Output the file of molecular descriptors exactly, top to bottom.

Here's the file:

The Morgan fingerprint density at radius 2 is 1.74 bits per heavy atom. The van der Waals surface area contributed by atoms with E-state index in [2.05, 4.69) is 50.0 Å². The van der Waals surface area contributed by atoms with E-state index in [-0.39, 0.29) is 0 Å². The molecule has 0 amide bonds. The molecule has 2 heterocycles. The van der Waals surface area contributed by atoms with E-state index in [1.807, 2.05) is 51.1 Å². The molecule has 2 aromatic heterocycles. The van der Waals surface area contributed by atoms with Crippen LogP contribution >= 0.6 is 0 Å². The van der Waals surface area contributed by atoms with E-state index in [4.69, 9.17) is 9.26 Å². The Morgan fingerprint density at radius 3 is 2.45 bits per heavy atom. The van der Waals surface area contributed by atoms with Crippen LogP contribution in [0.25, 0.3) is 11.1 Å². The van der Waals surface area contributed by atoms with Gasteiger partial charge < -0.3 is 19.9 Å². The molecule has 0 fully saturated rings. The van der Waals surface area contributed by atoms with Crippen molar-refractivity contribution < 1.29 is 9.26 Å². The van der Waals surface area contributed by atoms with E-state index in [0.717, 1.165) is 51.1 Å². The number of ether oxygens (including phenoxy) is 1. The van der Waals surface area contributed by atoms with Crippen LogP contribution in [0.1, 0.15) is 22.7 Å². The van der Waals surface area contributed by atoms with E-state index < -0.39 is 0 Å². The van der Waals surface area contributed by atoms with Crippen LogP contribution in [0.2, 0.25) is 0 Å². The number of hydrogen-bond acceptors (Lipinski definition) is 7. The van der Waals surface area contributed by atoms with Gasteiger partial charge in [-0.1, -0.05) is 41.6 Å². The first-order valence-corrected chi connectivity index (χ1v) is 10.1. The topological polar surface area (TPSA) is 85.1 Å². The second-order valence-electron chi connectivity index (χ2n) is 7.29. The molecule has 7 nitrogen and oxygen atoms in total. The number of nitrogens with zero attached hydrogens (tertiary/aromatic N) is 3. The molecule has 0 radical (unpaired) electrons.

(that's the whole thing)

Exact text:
The Morgan fingerprint density at radius 2 is 1.74 bits per heavy atom. The van der Waals surface area contributed by atoms with E-state index in [2.05, 4.69) is 50.0 Å². The van der Waals surface area contributed by atoms with E-state index in [-0.39, 0.29) is 0 Å². The molecule has 0 amide bonds. The molecule has 2 heterocycles. The van der Waals surface area contributed by atoms with E-state index in [1.807, 2.05) is 51.1 Å². The molecule has 2 aromatic heterocycles. The van der Waals surface area contributed by atoms with Crippen LogP contribution >= 0.6 is 0 Å². The van der Waals surface area contributed by atoms with E-state index in [4.69, 9.17) is 9.26 Å². The Morgan fingerprint density at radius 3 is 2.45 bits per heavy atom. The van der Waals surface area contributed by atoms with Crippen LogP contribution in [0.25, 0.3) is 11.1 Å². The van der Waals surface area contributed by atoms with Gasteiger partial charge < -0.3 is 19.9 Å². The molecule has 0 fully saturated rings. The van der Waals surface area contributed by atoms with Crippen molar-refractivity contribution < 1.29 is 9.26 Å². The van der Waals surface area contributed by atoms with E-state index in [0.717, 1.165) is 51.1 Å². The number of ether oxygens (including phenoxy) is 1. The van der Waals surface area contributed by atoms with Crippen LogP contribution in [0.1, 0.15) is 22.7 Å². The van der Waals surface area contributed by atoms with E-state index < -0.39 is 0 Å². The van der Waals surface area contributed by atoms with Crippen LogP contribution in [0.2, 0.25) is 0 Å². The number of hydrogen-bond acceptors (Lipinski definition) is 7. The van der Waals surface area contributed by atoms with Gasteiger partial charge in [-0.1, -0.05) is 41.6 Å². The first-order valence-corrected chi connectivity index (χ1v) is 10.1. The topological polar surface area (TPSA) is 85.1 Å². The second-order valence-electron chi connectivity index (χ2n) is 7.29. The molecule has 7 nitrogen and oxygen atoms in total. The number of nitrogens with zero attached hydrogens (tertiary/aromatic N) is 3. The molecule has 0 radical (unpaired) electrons.